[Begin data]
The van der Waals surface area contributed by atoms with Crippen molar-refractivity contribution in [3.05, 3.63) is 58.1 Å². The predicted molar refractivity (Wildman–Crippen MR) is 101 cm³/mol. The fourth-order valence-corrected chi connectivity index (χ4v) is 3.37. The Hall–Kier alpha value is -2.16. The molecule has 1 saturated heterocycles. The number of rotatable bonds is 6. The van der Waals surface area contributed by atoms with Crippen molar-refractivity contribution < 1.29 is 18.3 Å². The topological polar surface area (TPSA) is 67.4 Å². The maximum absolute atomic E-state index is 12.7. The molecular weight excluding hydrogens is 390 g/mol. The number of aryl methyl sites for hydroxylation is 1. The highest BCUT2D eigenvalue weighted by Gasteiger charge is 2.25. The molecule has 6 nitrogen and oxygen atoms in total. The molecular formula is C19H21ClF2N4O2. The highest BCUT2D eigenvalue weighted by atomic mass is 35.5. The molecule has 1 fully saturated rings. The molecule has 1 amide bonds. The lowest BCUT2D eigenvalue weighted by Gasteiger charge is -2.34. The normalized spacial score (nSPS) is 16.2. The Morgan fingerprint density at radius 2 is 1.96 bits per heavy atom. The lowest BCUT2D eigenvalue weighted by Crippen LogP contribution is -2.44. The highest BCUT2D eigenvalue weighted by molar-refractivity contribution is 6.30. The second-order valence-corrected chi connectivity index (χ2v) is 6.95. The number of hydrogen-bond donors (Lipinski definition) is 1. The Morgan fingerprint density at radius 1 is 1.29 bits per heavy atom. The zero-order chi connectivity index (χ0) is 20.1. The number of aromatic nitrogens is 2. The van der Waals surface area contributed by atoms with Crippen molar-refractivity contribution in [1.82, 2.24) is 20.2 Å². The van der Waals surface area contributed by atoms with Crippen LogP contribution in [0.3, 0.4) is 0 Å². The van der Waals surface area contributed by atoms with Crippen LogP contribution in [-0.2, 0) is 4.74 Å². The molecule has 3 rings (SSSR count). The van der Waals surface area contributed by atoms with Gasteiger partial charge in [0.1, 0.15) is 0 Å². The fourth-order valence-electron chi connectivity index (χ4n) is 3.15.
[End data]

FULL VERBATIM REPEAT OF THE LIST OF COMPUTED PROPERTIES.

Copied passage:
The van der Waals surface area contributed by atoms with Crippen molar-refractivity contribution in [3.05, 3.63) is 58.1 Å². The predicted molar refractivity (Wildman–Crippen MR) is 101 cm³/mol. The fourth-order valence-corrected chi connectivity index (χ4v) is 3.37. The Hall–Kier alpha value is -2.16. The molecule has 1 saturated heterocycles. The number of rotatable bonds is 6. The van der Waals surface area contributed by atoms with Crippen molar-refractivity contribution < 1.29 is 18.3 Å². The topological polar surface area (TPSA) is 67.4 Å². The maximum absolute atomic E-state index is 12.7. The molecular weight excluding hydrogens is 390 g/mol. The number of aryl methyl sites for hydroxylation is 1. The highest BCUT2D eigenvalue weighted by Gasteiger charge is 2.25. The molecule has 6 nitrogen and oxygen atoms in total. The molecular formula is C19H21ClF2N4O2. The highest BCUT2D eigenvalue weighted by atomic mass is 35.5. The molecule has 1 fully saturated rings. The molecule has 1 amide bonds. The lowest BCUT2D eigenvalue weighted by Gasteiger charge is -2.34. The normalized spacial score (nSPS) is 16.2. The Morgan fingerprint density at radius 2 is 1.96 bits per heavy atom. The lowest BCUT2D eigenvalue weighted by Crippen LogP contribution is -2.44. The highest BCUT2D eigenvalue weighted by molar-refractivity contribution is 6.30. The second-order valence-corrected chi connectivity index (χ2v) is 6.95. The number of hydrogen-bond donors (Lipinski definition) is 1. The Morgan fingerprint density at radius 1 is 1.29 bits per heavy atom. The zero-order chi connectivity index (χ0) is 20.1. The number of aromatic nitrogens is 2. The van der Waals surface area contributed by atoms with Crippen molar-refractivity contribution in [1.82, 2.24) is 20.2 Å². The van der Waals surface area contributed by atoms with Crippen LogP contribution in [0.3, 0.4) is 0 Å². The van der Waals surface area contributed by atoms with Crippen LogP contribution in [-0.2, 0) is 4.74 Å². The molecule has 3 rings (SSSR count). The van der Waals surface area contributed by atoms with Gasteiger partial charge in [0.1, 0.15) is 0 Å². The fourth-order valence-electron chi connectivity index (χ4n) is 3.15.